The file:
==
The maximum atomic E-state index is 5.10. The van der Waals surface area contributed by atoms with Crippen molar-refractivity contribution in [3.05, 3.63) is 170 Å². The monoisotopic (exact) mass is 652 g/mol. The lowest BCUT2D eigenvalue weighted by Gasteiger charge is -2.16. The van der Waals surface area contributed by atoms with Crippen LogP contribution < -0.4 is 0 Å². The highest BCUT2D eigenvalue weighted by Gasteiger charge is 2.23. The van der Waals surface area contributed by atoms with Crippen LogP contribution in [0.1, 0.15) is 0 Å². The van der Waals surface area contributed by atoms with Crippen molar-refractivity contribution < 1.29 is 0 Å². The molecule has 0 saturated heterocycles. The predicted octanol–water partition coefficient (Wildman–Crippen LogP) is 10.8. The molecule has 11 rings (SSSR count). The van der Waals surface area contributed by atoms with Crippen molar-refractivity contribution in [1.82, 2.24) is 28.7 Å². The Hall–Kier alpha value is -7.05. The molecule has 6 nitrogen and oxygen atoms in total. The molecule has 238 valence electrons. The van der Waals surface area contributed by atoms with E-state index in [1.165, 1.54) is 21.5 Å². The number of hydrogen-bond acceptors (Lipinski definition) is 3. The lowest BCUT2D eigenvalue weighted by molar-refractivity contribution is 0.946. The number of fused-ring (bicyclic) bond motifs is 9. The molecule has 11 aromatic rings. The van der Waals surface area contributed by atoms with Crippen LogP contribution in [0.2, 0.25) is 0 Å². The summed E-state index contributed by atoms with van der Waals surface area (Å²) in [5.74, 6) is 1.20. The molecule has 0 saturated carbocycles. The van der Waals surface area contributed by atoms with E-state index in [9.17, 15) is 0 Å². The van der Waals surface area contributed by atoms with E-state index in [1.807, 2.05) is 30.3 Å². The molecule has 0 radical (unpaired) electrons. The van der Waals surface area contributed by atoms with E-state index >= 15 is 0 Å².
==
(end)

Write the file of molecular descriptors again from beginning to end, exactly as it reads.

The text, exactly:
The maximum atomic E-state index is 5.10. The van der Waals surface area contributed by atoms with Crippen molar-refractivity contribution in [3.05, 3.63) is 170 Å². The monoisotopic (exact) mass is 652 g/mol. The lowest BCUT2D eigenvalue weighted by Gasteiger charge is -2.16. The van der Waals surface area contributed by atoms with Crippen LogP contribution < -0.4 is 0 Å². The highest BCUT2D eigenvalue weighted by Gasteiger charge is 2.23. The van der Waals surface area contributed by atoms with Crippen LogP contribution in [0.1, 0.15) is 0 Å². The van der Waals surface area contributed by atoms with Crippen molar-refractivity contribution < 1.29 is 0 Å². The molecule has 0 saturated heterocycles. The predicted octanol–water partition coefficient (Wildman–Crippen LogP) is 10.8. The molecule has 11 rings (SSSR count). The van der Waals surface area contributed by atoms with Crippen molar-refractivity contribution in [1.82, 2.24) is 28.7 Å². The Hall–Kier alpha value is -7.05. The molecule has 6 nitrogen and oxygen atoms in total. The molecule has 238 valence electrons. The van der Waals surface area contributed by atoms with E-state index in [1.165, 1.54) is 21.5 Å². The number of hydrogen-bond acceptors (Lipinski definition) is 3. The lowest BCUT2D eigenvalue weighted by molar-refractivity contribution is 0.946. The number of fused-ring (bicyclic) bond motifs is 9. The molecule has 11 aromatic rings. The van der Waals surface area contributed by atoms with Crippen LogP contribution in [0.2, 0.25) is 0 Å². The summed E-state index contributed by atoms with van der Waals surface area (Å²) in [5.74, 6) is 1.20. The molecule has 0 saturated carbocycles. The van der Waals surface area contributed by atoms with E-state index in [9.17, 15) is 0 Å². The van der Waals surface area contributed by atoms with E-state index in [1.807, 2.05) is 30.3 Å². The molecule has 0 radical (unpaired) electrons. The van der Waals surface area contributed by atoms with E-state index >= 15 is 0 Å².